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After months of preparation, years in some of our cases, GDPR is here.

*Cue dramatic music*

The reality is though, it’s probably not that dramatic. Your marketing system hasn’t imploded, the stars haven’t fallen from the sky, there hasn’t been such an anticlimax since… well… since the millennium bug.  

Please don’t think I’m being flippant. I’m not. The point I’m trying to make is that GDPR isn’t a one-off, cataclysmic event that we never need to worry about ever again. It’s an ongoing, evolving process that’s going to require you to be on the ball about how you collect, segment, and manage your data. It’s time to get smart with your marketing.

Make it really easy for people to sign up again

Once the penny drops with your loyal customers and biggest fans that they’ve been removed from your list, it’s highly likely that they’ll want to sign up again.

Encourage the most active and engaged members of your audience to get back onto your email list by making it really easy for them to sign up again. Nudge them when they buy products or services, link to a sign up form in the footer of your website so it appears on every page, or add a pop-up to your site on exit.

Those who really care about hearing from you will want to, and those that don’t probably weren’t valuable customers in the first place.

Link your sign up forms everywhere

And I mean everywhere. Not just in the footer of your website. Add links to the bottom of blog posts, to automated emails following purchases or downloads, in social media posts, on social media profiles, in your email signature.

If your business relies on gathering customer data, take every opportunity that presents itself to get your sign up form in front of potential and existing customers.

When you have a good amount of quality customer data, your marketing automation efforts are going to be infinitely more effective.

Send thank you for opting in emails

A number of your customers might have given you explicit consent to market to them already, before you even started thinking about GDPR. Hopefully you have proof of their marketing consent or you conducted a balance test to evaluate your legitimate interest to contact them.

In order to nudge them into re-engaging with you, you might want to send emails to those who’ve already consented to receiving your marketing emails thanking them for doing so. That way they remember they’ve consented.

Some might exercise their right to withdraw that consent, and some might be delighted to hear from you and be reminded of the great products or services you offer. Either way, now’s the time to spring clean those email lists.

Really focus on lead generation

If your mailing list has taken a hit post-GDPR, you’re going to want to make topping it up a priority. And the great news is that you can do this with even better quality leads than you had before. Hurray!

Generating quality leads that have given marketing consent should be your number one focus if you have a robust marketing automation strategy in place.

It’s time to dig into your analytics, work out what your most successful campaigns have been in the past, and use that to inform where you direct your efforts to get maximum ROI.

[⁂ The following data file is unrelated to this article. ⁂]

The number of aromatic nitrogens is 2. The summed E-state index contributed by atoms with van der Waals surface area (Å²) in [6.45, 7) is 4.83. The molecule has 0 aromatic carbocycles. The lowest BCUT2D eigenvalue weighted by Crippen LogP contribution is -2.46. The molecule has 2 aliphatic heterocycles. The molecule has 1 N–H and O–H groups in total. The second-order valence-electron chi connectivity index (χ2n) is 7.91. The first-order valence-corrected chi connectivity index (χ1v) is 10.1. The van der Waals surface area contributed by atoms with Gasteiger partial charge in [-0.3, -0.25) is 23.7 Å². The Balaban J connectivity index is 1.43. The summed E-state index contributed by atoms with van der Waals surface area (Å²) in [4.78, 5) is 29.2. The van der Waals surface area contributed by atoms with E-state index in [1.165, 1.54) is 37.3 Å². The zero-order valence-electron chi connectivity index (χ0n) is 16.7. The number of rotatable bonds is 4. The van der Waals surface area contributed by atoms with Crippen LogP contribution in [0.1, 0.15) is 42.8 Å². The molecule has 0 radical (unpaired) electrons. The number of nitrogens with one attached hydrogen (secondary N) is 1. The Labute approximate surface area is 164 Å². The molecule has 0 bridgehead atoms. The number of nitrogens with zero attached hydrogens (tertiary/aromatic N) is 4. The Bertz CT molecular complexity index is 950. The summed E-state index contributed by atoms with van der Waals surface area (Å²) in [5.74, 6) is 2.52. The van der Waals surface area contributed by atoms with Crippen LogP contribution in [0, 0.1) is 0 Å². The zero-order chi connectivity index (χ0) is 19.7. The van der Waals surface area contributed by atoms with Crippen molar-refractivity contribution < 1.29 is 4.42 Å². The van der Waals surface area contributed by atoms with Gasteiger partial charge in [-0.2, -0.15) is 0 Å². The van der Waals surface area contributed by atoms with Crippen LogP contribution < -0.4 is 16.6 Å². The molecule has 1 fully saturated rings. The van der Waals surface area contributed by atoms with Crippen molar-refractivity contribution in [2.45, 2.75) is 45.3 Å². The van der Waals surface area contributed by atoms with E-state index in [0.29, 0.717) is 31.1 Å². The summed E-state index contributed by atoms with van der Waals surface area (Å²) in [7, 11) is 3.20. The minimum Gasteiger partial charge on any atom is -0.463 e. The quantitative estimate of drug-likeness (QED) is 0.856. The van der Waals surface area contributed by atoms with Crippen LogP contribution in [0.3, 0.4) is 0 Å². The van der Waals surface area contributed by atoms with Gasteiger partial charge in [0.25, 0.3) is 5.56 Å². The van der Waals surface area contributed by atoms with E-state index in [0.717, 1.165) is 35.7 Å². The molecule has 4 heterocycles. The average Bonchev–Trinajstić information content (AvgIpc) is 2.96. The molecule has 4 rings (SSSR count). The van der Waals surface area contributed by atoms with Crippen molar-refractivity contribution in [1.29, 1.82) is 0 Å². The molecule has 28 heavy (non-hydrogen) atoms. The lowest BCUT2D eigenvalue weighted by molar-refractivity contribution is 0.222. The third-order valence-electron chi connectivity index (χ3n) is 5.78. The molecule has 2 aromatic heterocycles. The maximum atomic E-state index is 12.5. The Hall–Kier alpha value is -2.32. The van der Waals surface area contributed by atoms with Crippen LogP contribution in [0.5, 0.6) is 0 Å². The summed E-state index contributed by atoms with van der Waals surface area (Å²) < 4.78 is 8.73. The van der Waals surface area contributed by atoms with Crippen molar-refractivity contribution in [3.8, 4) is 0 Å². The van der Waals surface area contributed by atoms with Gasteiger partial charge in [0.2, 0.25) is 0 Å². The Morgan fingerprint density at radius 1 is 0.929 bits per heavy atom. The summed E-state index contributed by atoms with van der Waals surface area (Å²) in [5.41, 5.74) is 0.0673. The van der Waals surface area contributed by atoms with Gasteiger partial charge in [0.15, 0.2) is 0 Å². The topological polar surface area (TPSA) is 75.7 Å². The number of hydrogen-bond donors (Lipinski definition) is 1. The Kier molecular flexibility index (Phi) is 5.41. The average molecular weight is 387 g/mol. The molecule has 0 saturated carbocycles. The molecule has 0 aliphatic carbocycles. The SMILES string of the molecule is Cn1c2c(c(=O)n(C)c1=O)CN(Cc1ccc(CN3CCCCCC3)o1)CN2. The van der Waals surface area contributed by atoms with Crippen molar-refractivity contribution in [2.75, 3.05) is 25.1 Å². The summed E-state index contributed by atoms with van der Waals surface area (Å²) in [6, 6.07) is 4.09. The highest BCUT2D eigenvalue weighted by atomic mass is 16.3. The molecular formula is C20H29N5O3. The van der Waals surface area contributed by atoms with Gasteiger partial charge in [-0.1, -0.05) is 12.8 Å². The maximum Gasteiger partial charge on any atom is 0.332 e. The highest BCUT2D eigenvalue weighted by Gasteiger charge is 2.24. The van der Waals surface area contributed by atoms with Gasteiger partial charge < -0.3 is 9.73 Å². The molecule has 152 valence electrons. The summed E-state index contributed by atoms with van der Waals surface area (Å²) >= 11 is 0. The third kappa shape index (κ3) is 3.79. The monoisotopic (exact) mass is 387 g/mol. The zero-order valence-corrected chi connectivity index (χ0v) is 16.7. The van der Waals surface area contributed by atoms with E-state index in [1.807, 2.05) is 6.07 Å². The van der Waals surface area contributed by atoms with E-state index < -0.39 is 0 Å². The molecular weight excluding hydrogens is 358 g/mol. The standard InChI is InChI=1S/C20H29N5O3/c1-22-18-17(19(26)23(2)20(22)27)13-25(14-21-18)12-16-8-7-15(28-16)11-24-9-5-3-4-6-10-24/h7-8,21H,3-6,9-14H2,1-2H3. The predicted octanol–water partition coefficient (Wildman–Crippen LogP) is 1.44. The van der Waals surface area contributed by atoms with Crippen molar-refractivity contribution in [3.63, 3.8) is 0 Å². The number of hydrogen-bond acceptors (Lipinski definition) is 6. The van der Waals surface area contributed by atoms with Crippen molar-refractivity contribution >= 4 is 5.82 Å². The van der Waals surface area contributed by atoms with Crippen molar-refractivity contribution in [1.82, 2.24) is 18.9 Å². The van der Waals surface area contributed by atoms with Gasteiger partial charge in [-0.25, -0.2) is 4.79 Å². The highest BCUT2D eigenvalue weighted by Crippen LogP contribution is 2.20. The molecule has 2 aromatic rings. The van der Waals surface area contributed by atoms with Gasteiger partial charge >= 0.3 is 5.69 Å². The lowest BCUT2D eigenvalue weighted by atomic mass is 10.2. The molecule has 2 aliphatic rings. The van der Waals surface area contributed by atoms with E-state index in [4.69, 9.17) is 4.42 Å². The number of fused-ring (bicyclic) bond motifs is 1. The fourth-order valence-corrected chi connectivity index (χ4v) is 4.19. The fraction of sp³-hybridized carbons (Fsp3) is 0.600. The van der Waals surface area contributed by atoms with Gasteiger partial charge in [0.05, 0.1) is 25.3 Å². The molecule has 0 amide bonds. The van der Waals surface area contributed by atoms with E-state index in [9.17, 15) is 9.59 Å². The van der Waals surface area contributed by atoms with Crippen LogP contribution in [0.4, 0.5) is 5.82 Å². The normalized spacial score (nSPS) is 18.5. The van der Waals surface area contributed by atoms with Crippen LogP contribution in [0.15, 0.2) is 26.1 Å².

If this is something you could really do with support on, you’re not alone. Book a 45-minute consultation with us, and we’ll take a look at what’s working, what’s not, and offer helpful suggestions for boosting your lead generation efforts.

Make sure everyone understands what’s changed

If you have a sales and marketing team working to get prospects into your sales funnel, it would be a good idea to get a meeting in the diary ASAP to make sure they’re comfortable with what the new GDPR regulations mean for their day-to-day, if you haven’t already.

There’s probably not a huge amount of change required at all, but that doesn’t mean they won’t be worrying about it. For example, reassure your sales team it’s OK to still pick up the phone to people and have conversations. That’s not what GDPR is preventing.

We’ve already had people asking us about gaining fresh consent in two years’ time, but there’s no need to plan that right now. We promise you, it can wait at least a few months. Right now, just focus on making sure everyone gets the immediate impact. Then you can start planning for the future.

If you’re a small business doing everything you can to the best of your ability and understanding, there’s no need to worry about GDPR. These are big changes, and the law needs time to play out. If any businesses are going to be targeted in the early days, it will probably be the big guns like social networks, ESPs, etc.

Elizabeth Denham, the Information Commissioner, has assured us that the levying of big fines will be a last resort. She’s even played down the prospect of hitting a company with a big penalty to set an example, saying: “When we do need to apply a sanction, fines will not always be the most appropriate or effective choice. Compulsory data protection audits, warnings, reprimands, enforcement notices and stop processing orders are often more appropriate tools.”

So, now that GDPR is here, our best advice is to continue to do your best. Be responsible, document your processes, take on board helpful and genuine advice from respected sources, and make sure everyone in your organisation is clear about their obligations and your new processes.

If you still have concerns, get in touch with us and let’s talk about how we can support you.